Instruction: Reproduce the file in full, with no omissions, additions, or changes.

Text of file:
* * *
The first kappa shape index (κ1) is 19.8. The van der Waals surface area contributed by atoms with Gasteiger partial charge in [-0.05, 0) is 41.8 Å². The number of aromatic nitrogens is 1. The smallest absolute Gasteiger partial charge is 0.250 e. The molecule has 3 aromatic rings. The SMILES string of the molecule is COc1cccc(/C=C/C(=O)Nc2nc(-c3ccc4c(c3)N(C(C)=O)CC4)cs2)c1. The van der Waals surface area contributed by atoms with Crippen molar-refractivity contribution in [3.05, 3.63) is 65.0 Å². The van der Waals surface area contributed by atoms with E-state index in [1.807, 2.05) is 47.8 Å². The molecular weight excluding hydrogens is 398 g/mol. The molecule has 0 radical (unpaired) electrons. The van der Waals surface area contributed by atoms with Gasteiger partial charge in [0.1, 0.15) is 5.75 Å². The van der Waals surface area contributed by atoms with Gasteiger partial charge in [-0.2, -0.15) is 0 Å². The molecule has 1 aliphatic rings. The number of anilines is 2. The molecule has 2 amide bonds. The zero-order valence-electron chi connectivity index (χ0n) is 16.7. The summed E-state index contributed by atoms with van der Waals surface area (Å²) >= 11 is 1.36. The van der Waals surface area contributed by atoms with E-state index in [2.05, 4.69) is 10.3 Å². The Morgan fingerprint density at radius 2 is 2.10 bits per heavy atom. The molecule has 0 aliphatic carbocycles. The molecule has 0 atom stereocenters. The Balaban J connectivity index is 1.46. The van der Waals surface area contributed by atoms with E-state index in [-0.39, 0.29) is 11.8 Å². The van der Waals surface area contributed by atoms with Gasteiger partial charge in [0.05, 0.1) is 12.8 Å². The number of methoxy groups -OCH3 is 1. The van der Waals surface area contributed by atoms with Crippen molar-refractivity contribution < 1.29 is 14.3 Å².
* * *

The first kappa shape index (κ1) is 19.8. The van der Waals surface area contributed by atoms with Gasteiger partial charge in [-0.05, 0) is 41.8 Å². The number of aromatic nitrogens is 1. The smallest absolute Gasteiger partial charge is 0.250 e. The molecule has 3 aromatic rings. The SMILES string of the molecule is COc1cccc(/C=C/C(=O)Nc2nc(-c3ccc4c(c3)N(C(C)=O)CC4)cs2)c1. The van der Waals surface area contributed by atoms with Crippen molar-refractivity contribution in [3.05, 3.63) is 65.0 Å². The van der Waals surface area contributed by atoms with E-state index in [1.807, 2.05) is 47.8 Å². The molecular weight excluding hydrogens is 398 g/mol. The molecule has 0 radical (unpaired) electrons. The van der Waals surface area contributed by atoms with Gasteiger partial charge in [0.1, 0.15) is 5.75 Å². The van der Waals surface area contributed by atoms with Gasteiger partial charge in [-0.2, -0.15) is 0 Å². The molecule has 1 aliphatic rings. The number of anilines is 2. The molecule has 2 amide bonds. The zero-order valence-electron chi connectivity index (χ0n) is 16.7. The summed E-state index contributed by atoms with van der Waals surface area (Å²) >= 11 is 1.36. The van der Waals surface area contributed by atoms with E-state index in [2.05, 4.69) is 10.3 Å². The Morgan fingerprint density at radius 2 is 2.10 bits per heavy atom. The molecule has 0 aliphatic carbocycles. The molecule has 0 atom stereocenters. The Balaban J connectivity index is 1.46. The van der Waals surface area contributed by atoms with E-state index in [-0.39, 0.29) is 11.8 Å². The van der Waals surface area contributed by atoms with Gasteiger partial charge in [0.05, 0.1) is 12.8 Å². The number of methoxy groups -OCH3 is 1. The van der Waals surface area contributed by atoms with Crippen molar-refractivity contribution < 1.29 is 14.3 Å².